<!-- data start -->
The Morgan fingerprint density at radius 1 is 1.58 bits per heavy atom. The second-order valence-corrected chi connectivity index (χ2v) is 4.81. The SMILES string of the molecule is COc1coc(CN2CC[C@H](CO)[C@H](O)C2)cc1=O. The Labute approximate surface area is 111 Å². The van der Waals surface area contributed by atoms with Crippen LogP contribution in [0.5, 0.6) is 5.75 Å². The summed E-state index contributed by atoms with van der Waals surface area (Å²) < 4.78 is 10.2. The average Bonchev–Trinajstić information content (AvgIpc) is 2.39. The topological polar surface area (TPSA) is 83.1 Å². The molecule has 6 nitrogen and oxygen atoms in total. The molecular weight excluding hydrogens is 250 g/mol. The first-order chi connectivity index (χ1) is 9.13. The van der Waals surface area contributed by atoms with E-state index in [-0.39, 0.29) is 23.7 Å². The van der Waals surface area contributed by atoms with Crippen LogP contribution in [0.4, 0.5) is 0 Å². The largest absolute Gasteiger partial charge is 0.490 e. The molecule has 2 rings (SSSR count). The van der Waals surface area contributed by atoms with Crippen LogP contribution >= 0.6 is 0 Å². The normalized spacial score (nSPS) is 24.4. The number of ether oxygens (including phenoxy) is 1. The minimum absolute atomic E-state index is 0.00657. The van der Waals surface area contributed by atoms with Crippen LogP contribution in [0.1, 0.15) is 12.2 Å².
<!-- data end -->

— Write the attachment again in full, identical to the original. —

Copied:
The Morgan fingerprint density at radius 1 is 1.58 bits per heavy atom. The second-order valence-corrected chi connectivity index (χ2v) is 4.81. The SMILES string of the molecule is COc1coc(CN2CC[C@H](CO)[C@H](O)C2)cc1=O. The Labute approximate surface area is 111 Å². The van der Waals surface area contributed by atoms with Crippen LogP contribution in [0.5, 0.6) is 5.75 Å². The summed E-state index contributed by atoms with van der Waals surface area (Å²) < 4.78 is 10.2. The average Bonchev–Trinajstić information content (AvgIpc) is 2.39. The topological polar surface area (TPSA) is 83.1 Å². The molecule has 6 nitrogen and oxygen atoms in total. The molecular weight excluding hydrogens is 250 g/mol. The first-order chi connectivity index (χ1) is 9.13. The van der Waals surface area contributed by atoms with E-state index in [-0.39, 0.29) is 23.7 Å². The van der Waals surface area contributed by atoms with Crippen LogP contribution in [0.4, 0.5) is 0 Å². The largest absolute Gasteiger partial charge is 0.490 e. The molecule has 2 rings (SSSR count). The van der Waals surface area contributed by atoms with Crippen LogP contribution >= 0.6 is 0 Å². The normalized spacial score (nSPS) is 24.4. The number of ether oxygens (including phenoxy) is 1. The minimum absolute atomic E-state index is 0.00657. The van der Waals surface area contributed by atoms with Crippen LogP contribution in [0.1, 0.15) is 12.2 Å².